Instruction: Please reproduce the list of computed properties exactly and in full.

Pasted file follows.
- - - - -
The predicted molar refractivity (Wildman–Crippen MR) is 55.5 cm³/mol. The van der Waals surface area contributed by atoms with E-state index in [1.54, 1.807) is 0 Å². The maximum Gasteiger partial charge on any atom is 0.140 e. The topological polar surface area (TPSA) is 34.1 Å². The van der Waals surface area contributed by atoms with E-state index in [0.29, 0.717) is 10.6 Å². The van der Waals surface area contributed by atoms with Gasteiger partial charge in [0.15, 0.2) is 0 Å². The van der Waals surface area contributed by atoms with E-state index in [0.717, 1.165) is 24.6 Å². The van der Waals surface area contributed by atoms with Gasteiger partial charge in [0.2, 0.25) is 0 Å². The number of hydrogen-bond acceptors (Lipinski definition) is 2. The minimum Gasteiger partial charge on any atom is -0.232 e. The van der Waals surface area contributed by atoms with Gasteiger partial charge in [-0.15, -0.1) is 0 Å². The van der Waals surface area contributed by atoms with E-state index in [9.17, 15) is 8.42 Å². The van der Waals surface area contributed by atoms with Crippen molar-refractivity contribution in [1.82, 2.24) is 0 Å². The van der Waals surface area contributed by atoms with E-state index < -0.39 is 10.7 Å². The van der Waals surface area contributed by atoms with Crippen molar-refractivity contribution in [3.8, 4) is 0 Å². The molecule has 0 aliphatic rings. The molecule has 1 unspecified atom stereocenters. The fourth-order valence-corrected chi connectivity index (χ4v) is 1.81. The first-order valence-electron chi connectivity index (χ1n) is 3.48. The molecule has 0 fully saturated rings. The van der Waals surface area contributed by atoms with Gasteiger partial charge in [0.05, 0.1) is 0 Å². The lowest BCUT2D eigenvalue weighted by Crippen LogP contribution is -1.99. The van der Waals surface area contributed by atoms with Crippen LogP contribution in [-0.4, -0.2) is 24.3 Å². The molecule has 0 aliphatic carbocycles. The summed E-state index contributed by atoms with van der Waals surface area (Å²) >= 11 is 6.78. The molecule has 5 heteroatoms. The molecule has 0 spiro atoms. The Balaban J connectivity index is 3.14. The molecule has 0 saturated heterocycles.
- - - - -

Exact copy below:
The predicted molar refractivity (Wildman–Crippen MR) is 55.5 cm³/mol. The van der Waals surface area contributed by atoms with E-state index in [1.54, 1.807) is 0 Å². The maximum Gasteiger partial charge on any atom is 0.140 e. The topological polar surface area (TPSA) is 34.1 Å². The van der Waals surface area contributed by atoms with E-state index in [0.29, 0.717) is 10.6 Å². The van der Waals surface area contributed by atoms with Gasteiger partial charge in [0.15, 0.2) is 0 Å². The van der Waals surface area contributed by atoms with E-state index in [0.717, 1.165) is 24.6 Å². The van der Waals surface area contributed by atoms with Gasteiger partial charge in [0.2, 0.25) is 0 Å². The number of hydrogen-bond acceptors (Lipinski definition) is 2. The minimum Gasteiger partial charge on any atom is -0.232 e. The van der Waals surface area contributed by atoms with Gasteiger partial charge in [-0.15, -0.1) is 0 Å². The van der Waals surface area contributed by atoms with E-state index in [9.17, 15) is 8.42 Å². The van der Waals surface area contributed by atoms with Crippen molar-refractivity contribution in [1.82, 2.24) is 0 Å². The van der Waals surface area contributed by atoms with E-state index < -0.39 is 10.7 Å². The van der Waals surface area contributed by atoms with Crippen molar-refractivity contribution in [3.8, 4) is 0 Å². The molecule has 0 aliphatic rings. The molecule has 1 unspecified atom stereocenters. The fourth-order valence-corrected chi connectivity index (χ4v) is 1.81. The first-order valence-electron chi connectivity index (χ1n) is 3.48. The molecule has 0 fully saturated rings. The van der Waals surface area contributed by atoms with Gasteiger partial charge in [0.05, 0.1) is 0 Å². The lowest BCUT2D eigenvalue weighted by Crippen LogP contribution is -1.99. The van der Waals surface area contributed by atoms with Crippen LogP contribution in [-0.4, -0.2) is 24.3 Å². The molecule has 0 aliphatic carbocycles. The summed E-state index contributed by atoms with van der Waals surface area (Å²) >= 11 is 6.78. The molecule has 5 heteroatoms. The molecule has 0 spiro atoms. The Balaban J connectivity index is 3.14. The molecule has 0 saturated heterocycles.